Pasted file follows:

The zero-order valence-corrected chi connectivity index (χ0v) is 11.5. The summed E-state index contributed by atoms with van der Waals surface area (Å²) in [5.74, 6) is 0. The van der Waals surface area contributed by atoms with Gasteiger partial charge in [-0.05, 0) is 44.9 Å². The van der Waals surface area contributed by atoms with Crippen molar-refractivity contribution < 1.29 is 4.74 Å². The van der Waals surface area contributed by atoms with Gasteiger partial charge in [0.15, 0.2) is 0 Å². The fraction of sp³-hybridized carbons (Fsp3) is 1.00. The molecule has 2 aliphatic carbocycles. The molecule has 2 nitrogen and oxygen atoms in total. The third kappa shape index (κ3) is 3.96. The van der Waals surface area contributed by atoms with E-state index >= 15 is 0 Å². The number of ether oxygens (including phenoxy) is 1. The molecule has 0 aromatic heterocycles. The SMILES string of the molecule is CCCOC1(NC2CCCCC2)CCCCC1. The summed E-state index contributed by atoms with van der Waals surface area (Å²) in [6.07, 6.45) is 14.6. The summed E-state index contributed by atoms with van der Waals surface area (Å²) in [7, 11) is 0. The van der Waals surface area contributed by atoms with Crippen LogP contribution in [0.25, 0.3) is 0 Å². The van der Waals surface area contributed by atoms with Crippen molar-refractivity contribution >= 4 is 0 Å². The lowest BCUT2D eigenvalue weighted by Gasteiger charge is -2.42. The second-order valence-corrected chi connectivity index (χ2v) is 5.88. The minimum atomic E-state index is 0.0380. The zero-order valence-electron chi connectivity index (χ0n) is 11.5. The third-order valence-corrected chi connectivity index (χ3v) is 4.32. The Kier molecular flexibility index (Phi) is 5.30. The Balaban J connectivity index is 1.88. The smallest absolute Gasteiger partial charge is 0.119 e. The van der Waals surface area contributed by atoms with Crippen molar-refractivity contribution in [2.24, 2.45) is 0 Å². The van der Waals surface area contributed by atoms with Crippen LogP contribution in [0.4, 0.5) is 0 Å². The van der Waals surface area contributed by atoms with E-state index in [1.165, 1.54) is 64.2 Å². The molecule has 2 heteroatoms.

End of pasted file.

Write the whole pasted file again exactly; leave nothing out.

The zero-order valence-corrected chi connectivity index (χ0v) is 11.5. The summed E-state index contributed by atoms with van der Waals surface area (Å²) in [5.74, 6) is 0. The van der Waals surface area contributed by atoms with Gasteiger partial charge in [-0.05, 0) is 44.9 Å². The van der Waals surface area contributed by atoms with Crippen molar-refractivity contribution < 1.29 is 4.74 Å². The van der Waals surface area contributed by atoms with Gasteiger partial charge in [0.15, 0.2) is 0 Å². The fraction of sp³-hybridized carbons (Fsp3) is 1.00. The molecule has 2 aliphatic carbocycles. The molecule has 2 nitrogen and oxygen atoms in total. The third kappa shape index (κ3) is 3.96. The van der Waals surface area contributed by atoms with E-state index >= 15 is 0 Å². The number of ether oxygens (including phenoxy) is 1. The molecule has 0 aromatic heterocycles. The SMILES string of the molecule is CCCOC1(NC2CCCCC2)CCCCC1. The summed E-state index contributed by atoms with van der Waals surface area (Å²) in [6.07, 6.45) is 14.6. The summed E-state index contributed by atoms with van der Waals surface area (Å²) in [7, 11) is 0. The van der Waals surface area contributed by atoms with Crippen LogP contribution in [0.25, 0.3) is 0 Å². The van der Waals surface area contributed by atoms with Crippen molar-refractivity contribution >= 4 is 0 Å². The lowest BCUT2D eigenvalue weighted by Gasteiger charge is -2.42. The second-order valence-corrected chi connectivity index (χ2v) is 5.88. The minimum atomic E-state index is 0.0380. The zero-order valence-electron chi connectivity index (χ0n) is 11.5. The third-order valence-corrected chi connectivity index (χ3v) is 4.32. The Kier molecular flexibility index (Phi) is 5.30. The Balaban J connectivity index is 1.88. The smallest absolute Gasteiger partial charge is 0.119 e. The van der Waals surface area contributed by atoms with Crippen molar-refractivity contribution in [2.24, 2.45) is 0 Å². The van der Waals surface area contributed by atoms with Crippen LogP contribution in [0.4, 0.5) is 0 Å². The van der Waals surface area contributed by atoms with E-state index in [1.165, 1.54) is 64.2 Å². The molecule has 2 heteroatoms.